Delivering a Community Development Curriculum to Students with Multiple Identities: Exploring the Issues and Identifying Challenges for Educators

  • Dexter du BoulayEmail author
Part of the International Perspectives on Social Policy, Administration, and Practice book series (IPSPAP)


The chapter explores the multiple identities students and lecturers bring with them in to the lecture room. Using Hall’s notion of Translation (The question of Cultural Identity, Hall. 1992) and Appadurai’s five segments of adjustments (Disjuncture and difference in the global cultural economy, 1990): Ethnoscapes, Technoscapes, Financescapes, Mediascapes and Ideational to explore the issues and identifying the challenges for educators delivering a community development curriculum to students with multiple identities. The author presents a model drawing on the values and Principles that underpin UK Community Development encompassing , the following the individual, group, society, organisation, and international spheres. The model presented represents a living curriculum designed and adapted in a way paralleling the debate on diaspora with the themes presented as both fixed points, to meet institutional regulatory requirements and as autonomous spheres that are influenced by each other and open to translation by the students engaging in the programme.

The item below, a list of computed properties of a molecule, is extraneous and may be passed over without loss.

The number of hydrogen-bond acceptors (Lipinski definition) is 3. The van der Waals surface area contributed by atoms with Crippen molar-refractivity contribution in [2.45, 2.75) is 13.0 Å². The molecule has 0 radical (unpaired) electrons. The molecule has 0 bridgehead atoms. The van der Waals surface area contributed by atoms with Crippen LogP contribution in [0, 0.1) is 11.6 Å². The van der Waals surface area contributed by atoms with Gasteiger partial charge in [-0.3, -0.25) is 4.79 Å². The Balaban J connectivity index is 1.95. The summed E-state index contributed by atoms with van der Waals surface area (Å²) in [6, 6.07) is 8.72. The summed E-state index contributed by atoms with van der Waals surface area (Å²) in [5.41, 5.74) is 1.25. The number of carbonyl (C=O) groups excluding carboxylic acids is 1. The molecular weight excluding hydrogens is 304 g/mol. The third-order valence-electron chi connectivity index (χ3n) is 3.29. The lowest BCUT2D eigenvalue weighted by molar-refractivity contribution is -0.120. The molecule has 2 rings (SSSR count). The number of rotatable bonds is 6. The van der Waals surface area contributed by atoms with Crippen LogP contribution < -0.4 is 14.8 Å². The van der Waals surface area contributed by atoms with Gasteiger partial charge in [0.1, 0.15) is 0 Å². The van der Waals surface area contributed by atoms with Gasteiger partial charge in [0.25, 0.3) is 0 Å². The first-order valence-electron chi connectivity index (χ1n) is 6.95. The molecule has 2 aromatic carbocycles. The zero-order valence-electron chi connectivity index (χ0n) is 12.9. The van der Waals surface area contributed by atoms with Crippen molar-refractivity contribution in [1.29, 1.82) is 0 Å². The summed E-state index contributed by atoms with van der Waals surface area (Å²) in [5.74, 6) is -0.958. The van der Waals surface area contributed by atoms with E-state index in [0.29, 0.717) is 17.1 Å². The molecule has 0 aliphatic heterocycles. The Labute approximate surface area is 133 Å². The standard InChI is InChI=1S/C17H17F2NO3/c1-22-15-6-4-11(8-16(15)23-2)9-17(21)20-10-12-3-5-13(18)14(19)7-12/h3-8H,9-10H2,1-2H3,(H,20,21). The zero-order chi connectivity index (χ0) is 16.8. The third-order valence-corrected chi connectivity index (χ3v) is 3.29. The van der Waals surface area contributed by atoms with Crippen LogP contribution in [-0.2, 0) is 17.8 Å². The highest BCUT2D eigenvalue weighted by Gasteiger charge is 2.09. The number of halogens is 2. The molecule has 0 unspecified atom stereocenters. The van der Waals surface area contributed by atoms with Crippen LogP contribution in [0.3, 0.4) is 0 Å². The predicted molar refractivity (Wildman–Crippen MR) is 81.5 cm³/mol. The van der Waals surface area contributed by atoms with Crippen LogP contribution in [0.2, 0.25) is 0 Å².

Community development Curriculum Diaspora Students Values 


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Copyright information

© Springer International Publishing Switzerland 2017

Authors and Affiliations

  1. 1.Faculty of Health and Life SciencesCoventry UniversityCoventryUK

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